Speaking to live audiences comes in many forms – as host, speaker, presenter, lecturer or preacher to name a few. Each has it’s own subtle differences. For instance the purpose of a speech could be to educate, entertain, motivate or inform. But the purpose of a presentation is almost always to persuade. With a good budget it is now quite possible to persuade via multimedia presentations without having humans in the presentation at all. However, even the most successful hi-tech marketing campaigns tend to rely on the “human touch” to get their messages across. A case in point would be Steve Jobs launch of the iPad for Apple. So if you’re the one fronting for your product, you need to understand the power of the greatest connecting tool you have – your eyes.
Watch any presenter who reads most of their presentation from the screen. Ask yourself how long you, the listener, are likely to remain interested? When they’re not looking at you, you’re unlikely to stay looking at them. Because our eyes feed us more information than the rest of our senses combined, we are most likely to focus where our eyes are. So, if you’re the presenter, you want to maintain eye contact for practically every second that you’re speaking so that you keep your audience with you.
I’m often asked if it’s possible to make eye contact with everyone in the audience? Logically, the bigger the audience the more difficult this becomes. You then want to appear to be making eye contact with everyone. You do this by including sections of the audience in your block of vision. Be careful not to accidentally pay far more attention to one section than another. You want to include everyone, so move from side to centre to side. Be alert to taking in people seated on the periphery, particularly those at the front.
If you’re feeling somewhat nervous, find a few friendly faces in the audience and keep going back to them. Those smiling faces will give you power and soon quell any nerves you may be wrestling. That positive visual interaction will in turn benefit the rest of the audience as you gain in confidence.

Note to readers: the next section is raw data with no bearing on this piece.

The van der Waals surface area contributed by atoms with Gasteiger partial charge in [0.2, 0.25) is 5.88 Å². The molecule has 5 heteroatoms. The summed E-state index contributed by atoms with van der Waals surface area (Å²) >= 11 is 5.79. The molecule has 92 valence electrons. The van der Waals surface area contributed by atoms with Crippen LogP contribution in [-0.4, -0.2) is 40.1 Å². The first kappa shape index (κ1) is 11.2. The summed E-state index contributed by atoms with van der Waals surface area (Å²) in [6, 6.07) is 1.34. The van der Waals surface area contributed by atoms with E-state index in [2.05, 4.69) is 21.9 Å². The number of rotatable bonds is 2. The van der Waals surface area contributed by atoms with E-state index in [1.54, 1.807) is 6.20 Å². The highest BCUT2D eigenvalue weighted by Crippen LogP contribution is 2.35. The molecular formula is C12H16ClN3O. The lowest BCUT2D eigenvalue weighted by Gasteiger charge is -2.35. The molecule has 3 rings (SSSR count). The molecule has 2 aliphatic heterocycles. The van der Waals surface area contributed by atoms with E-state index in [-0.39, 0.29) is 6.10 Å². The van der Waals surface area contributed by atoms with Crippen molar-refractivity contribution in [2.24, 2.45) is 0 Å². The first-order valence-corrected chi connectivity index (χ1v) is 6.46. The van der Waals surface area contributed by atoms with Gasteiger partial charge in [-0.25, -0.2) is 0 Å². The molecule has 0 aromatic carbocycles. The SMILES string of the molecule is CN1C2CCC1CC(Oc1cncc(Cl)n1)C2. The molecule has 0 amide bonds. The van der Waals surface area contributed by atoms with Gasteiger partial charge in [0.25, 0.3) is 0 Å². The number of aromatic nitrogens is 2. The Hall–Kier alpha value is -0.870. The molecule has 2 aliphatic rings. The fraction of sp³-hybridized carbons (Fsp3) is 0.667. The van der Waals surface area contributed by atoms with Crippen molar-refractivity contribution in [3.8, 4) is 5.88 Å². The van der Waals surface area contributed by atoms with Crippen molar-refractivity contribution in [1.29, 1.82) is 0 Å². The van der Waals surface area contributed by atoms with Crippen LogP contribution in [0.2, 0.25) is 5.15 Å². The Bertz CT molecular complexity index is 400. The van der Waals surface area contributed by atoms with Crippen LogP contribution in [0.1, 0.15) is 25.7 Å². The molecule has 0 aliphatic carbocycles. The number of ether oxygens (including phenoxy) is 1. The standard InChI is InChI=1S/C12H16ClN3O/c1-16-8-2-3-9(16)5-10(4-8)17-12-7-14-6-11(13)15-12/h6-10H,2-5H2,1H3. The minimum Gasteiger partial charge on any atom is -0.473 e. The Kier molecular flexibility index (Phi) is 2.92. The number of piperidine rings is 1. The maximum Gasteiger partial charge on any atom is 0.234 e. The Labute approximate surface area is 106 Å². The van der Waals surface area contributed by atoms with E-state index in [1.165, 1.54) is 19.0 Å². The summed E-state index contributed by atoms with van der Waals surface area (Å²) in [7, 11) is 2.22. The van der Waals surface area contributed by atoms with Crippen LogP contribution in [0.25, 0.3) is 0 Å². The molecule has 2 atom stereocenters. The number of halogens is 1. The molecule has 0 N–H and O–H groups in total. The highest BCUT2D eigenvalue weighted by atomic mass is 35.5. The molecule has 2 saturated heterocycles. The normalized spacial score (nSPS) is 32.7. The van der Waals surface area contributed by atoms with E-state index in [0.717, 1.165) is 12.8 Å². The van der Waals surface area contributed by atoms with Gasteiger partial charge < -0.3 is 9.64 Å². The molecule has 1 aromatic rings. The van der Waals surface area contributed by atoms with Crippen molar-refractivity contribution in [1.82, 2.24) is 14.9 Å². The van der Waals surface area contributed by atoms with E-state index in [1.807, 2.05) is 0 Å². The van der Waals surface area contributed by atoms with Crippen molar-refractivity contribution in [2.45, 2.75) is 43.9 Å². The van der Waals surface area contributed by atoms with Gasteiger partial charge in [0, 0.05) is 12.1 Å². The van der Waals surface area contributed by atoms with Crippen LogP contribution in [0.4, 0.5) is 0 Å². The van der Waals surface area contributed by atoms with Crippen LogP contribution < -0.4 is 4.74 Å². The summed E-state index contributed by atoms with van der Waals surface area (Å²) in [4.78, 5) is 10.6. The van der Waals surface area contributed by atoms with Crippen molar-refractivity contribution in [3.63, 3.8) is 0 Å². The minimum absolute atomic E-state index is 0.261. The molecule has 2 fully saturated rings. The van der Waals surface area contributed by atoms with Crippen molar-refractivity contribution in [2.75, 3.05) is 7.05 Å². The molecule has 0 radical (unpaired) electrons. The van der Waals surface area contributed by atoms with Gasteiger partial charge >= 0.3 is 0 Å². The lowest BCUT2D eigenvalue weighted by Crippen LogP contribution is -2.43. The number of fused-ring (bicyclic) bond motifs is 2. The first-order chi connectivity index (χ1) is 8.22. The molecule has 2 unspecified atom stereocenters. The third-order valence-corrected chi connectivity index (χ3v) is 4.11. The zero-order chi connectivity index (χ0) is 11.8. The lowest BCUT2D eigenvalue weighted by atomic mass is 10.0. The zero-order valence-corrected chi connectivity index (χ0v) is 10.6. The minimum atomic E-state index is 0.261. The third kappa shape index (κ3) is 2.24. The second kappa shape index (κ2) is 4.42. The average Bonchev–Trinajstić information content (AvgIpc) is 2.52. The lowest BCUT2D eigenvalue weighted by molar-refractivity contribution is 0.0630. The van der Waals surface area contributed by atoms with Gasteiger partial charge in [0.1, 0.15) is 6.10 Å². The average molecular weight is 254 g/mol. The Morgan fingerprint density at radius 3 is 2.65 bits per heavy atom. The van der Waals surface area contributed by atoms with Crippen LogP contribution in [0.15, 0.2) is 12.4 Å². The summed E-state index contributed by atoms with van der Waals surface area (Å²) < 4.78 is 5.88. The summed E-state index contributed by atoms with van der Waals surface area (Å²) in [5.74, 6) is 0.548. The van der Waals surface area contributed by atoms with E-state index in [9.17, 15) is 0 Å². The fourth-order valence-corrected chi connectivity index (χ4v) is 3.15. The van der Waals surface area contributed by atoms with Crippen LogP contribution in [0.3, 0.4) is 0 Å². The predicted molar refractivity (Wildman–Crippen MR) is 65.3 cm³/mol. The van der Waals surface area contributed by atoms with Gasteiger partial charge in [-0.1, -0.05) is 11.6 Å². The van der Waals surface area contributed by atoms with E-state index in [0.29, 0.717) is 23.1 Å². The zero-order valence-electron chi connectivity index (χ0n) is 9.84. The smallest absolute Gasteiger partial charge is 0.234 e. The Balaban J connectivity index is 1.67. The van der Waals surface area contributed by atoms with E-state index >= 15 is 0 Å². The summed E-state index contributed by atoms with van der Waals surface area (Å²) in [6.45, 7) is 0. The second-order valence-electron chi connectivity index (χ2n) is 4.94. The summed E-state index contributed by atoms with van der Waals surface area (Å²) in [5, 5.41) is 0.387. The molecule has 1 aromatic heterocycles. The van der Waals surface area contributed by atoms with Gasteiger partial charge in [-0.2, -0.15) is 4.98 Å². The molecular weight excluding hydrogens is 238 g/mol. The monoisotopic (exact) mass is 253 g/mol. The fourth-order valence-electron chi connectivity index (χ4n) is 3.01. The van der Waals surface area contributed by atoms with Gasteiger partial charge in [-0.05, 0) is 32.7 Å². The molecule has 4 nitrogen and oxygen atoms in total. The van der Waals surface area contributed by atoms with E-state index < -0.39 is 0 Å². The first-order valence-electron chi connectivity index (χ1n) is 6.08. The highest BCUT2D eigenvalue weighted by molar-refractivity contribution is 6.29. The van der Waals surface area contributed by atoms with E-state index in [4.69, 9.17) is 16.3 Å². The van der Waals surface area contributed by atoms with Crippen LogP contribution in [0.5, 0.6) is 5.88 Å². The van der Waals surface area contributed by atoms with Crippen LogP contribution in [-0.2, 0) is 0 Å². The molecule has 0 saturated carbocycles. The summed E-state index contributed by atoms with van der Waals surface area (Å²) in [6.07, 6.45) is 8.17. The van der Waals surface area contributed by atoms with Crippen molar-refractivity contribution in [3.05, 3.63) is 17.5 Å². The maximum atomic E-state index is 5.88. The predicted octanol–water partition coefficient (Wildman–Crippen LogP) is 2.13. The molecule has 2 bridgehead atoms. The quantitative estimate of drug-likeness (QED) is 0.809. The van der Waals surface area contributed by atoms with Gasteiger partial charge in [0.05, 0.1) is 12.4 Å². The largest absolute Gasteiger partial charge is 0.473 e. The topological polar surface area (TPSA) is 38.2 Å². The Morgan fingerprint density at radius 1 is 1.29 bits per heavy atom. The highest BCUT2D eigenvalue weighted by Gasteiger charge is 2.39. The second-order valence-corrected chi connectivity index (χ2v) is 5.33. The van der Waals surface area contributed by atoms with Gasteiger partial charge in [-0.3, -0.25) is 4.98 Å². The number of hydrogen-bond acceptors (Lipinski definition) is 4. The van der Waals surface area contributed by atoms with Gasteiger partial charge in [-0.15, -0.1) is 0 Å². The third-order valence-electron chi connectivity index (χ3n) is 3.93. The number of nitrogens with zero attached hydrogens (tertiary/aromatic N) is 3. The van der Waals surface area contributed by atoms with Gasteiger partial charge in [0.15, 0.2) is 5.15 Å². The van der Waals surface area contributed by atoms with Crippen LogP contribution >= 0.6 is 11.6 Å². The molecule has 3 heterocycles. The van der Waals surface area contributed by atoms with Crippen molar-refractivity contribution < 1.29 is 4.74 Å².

What if you’re using cue cards or a monitor? The trick is to look at these aides as you finish a sentence, pick up on your next point and only start speaking once your eyes are up again. That pause gives the audience a much needed opportunity to absorb what you have just said. The only time you should ever look at the screen is when you’re using a laser pointer. Those little red beams should be used sparingly in any case.
It should be obvious that use of a slide show can compromise your eye contact, particularly when you have plenty of slides for a short duration. The trick is to use as few slides as possible, with as little text as possible. Use as only a few words per point. Slides should be interesting enough not to detract from your ability to connect with your audience. And remember not to stray too far from your monitor, or you may be forced to look back at the screen.
Of course, if you rehearse a few times, you may not be as reliant on your slides as the person (can’t call them a presenter, really!) who simply reads their slides. Rehearsal will serve you by ultimately increasing your audience eye contact.
And as you become adept at connecting with your eyes, the strongest connecting tool that there is, you can win hearts too by adding a smile from time to time. That extra warmth is what really cements the connection!